The foundation was created in honor of Ray C. Anderson, a carpet executive who was considered a pioneer in industrial ecology for his philosophy to drastically reduce, reuse and recycle while keeping Interface floor coverings profitable. The foundation seeks to help businesses and projects that work for a sustainable future.

-Sukainah Abid-Kons

Concerts to start again this month

After an over yearlong hiatus from live performances, Atlanta will start hosting concerts again this July.

Some big names will be coming to town, including The Weeknd at State Farm Arena, Alicia Keys at the Cadence Bank Amphitheater, and The Hella Mega Tour featuring Weezer, Green Day, and Fall Out Boy at Truist Park.

Along with shows, venues like The Masquerade will also start hosting other social events again, such as their Indie Dance Party.

With these upcoming events, and Shaky Knees scheduled to happen in October at Central Park, it looks like some life is coming back into the city.

-Sukainah Abid-Kons

Gwinnett County to expand language access in elections

Starting in 2022, Gwinnett County election material will be accessible in several Asian languages..

These additions are to include Mandarin, Korean, and Vietnamese. This change comes after several years of Asian Americans Advancing Justice-Atlanta advocating for the inclusion of Asian languages in elections.

Advancing Justice-Atlanta is a nonprofit legal advocacy organization dedicated to protecting the civil rights of Asian Americans, Native Hawaiian, and Pacific Islanders in Georgia and the Southeast.

“After years of hard work in Gwinnett County to expand language access in Asian languages for voters, we are beyond happy to see that additional languages will be provided to further support Asian American voters in the county,” said LaVita Tuff, policy director at Advancing Justice-Atlanta.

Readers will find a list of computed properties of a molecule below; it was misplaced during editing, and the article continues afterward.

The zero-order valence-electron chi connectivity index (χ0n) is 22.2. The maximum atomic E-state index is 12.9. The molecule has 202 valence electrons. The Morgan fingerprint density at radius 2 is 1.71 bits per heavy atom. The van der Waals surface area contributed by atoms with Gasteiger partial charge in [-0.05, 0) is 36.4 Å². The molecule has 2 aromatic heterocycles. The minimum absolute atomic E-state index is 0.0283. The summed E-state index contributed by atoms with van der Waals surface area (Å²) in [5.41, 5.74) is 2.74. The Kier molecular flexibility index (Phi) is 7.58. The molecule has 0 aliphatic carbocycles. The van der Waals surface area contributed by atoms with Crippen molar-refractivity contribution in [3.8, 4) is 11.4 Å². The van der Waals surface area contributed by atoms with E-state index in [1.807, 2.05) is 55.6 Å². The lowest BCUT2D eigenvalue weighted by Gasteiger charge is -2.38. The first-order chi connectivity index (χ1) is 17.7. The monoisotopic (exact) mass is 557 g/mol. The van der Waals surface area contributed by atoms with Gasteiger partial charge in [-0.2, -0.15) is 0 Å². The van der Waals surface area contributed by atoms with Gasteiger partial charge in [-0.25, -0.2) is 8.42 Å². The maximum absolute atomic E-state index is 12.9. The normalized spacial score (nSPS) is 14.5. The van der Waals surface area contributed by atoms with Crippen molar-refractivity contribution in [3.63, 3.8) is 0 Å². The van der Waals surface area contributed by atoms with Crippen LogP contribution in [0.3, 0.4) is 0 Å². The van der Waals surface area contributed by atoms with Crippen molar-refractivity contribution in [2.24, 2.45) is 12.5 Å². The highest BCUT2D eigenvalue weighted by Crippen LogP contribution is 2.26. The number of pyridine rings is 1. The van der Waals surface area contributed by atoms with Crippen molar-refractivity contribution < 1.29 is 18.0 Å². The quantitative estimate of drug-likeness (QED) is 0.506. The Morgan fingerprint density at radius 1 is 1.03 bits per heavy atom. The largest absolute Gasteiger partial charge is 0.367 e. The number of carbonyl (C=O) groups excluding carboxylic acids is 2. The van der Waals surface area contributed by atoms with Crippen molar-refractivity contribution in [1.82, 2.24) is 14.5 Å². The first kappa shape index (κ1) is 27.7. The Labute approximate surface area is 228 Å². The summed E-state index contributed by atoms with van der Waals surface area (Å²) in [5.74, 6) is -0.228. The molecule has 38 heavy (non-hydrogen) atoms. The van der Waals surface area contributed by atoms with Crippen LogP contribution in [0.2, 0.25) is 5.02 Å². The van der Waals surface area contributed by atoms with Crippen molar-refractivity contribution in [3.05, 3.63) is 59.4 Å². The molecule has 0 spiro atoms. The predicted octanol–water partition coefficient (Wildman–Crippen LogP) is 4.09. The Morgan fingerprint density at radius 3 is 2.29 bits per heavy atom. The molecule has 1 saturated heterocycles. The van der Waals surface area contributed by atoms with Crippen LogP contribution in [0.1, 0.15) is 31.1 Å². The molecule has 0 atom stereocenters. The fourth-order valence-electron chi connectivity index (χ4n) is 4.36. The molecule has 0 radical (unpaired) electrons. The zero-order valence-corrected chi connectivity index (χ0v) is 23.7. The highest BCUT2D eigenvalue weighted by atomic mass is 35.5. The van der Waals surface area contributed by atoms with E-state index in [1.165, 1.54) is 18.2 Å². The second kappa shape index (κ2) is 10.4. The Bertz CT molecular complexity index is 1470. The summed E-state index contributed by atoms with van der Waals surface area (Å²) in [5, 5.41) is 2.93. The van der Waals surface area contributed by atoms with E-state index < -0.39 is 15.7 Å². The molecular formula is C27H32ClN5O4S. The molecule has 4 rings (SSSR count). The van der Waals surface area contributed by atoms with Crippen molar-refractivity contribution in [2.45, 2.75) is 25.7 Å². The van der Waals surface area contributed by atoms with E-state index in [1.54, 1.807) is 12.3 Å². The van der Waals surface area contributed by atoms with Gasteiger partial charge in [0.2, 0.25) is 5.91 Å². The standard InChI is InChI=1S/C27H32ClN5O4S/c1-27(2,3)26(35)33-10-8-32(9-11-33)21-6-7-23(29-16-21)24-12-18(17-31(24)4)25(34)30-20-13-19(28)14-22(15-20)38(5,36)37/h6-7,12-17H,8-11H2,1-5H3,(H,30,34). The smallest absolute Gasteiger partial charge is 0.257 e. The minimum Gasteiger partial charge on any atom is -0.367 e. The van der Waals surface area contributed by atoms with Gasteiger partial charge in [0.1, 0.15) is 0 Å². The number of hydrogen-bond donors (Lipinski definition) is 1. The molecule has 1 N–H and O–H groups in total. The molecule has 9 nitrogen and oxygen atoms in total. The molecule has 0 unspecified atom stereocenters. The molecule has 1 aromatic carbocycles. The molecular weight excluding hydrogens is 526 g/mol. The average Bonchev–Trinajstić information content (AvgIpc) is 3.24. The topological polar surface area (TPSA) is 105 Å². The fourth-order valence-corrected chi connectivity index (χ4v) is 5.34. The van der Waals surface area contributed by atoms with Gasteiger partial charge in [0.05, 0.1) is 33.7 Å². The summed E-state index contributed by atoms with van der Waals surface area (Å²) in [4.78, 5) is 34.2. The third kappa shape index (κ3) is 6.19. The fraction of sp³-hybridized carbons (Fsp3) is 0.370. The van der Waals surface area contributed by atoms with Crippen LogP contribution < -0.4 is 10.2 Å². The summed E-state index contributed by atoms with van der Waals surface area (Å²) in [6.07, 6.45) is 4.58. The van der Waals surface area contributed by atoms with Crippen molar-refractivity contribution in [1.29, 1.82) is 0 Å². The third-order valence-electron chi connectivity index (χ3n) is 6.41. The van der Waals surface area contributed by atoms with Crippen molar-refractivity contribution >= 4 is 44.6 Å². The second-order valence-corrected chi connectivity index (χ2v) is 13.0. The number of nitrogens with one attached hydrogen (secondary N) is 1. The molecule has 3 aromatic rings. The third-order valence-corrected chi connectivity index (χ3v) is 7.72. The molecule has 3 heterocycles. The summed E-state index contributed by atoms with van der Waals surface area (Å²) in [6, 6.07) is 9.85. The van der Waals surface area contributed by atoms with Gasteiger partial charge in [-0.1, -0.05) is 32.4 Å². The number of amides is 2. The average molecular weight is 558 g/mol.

-Sukainah Abid-Kons

Georgia Tech’s Ilya Kaminski featured in new Carnegie Corps campaign: 

The Carnegie Corporation of New York has launched a new campaign to honor immigrants’ contributions to American society and culture, called, “Great Immigrants, Great Americans.”

Featured in the campaign is Ilya Kaminski, the chair of poetry in Georgia Tech’s School of Literature, Media, and Communications.

Kaminski was born in Odessa, Ukraine, then part of the Soviet Union. He emigrated to the United States as a teenager. Considered one of the greatest living poets, Kaminski was a finalist for the National Book Award.

“I’m humbled and grateful to be included,” said Kaminski. He will be featured on a full-page ad in the New York Times on July 4th, during the first week of the campaign.

The Carnegie Corporation is a grantmaking foundation that supports education, democratic engagement, and strengthening international peace and security.

-Sukainah Abid-Kons

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Maggie Lee

Maggie Lee is a freelance reporter who's been covering Georgia and metro Atlanta government and politics since 2008.

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2 Comments

  1. C. Hill July 2, 2021 11:22 am

    Why do you capitalize “Black” but not capitalize “White”?Report

    Reply
    1. Jennifer Russell July 5, 2021 12:54 pm

      SaportaReport follows AP style – the standard for journalism. About one year ago, AP updated its Stylebook to capitalize the “B” in Black, but does not capitalize “white.” Thank you for reading.Report

      Reply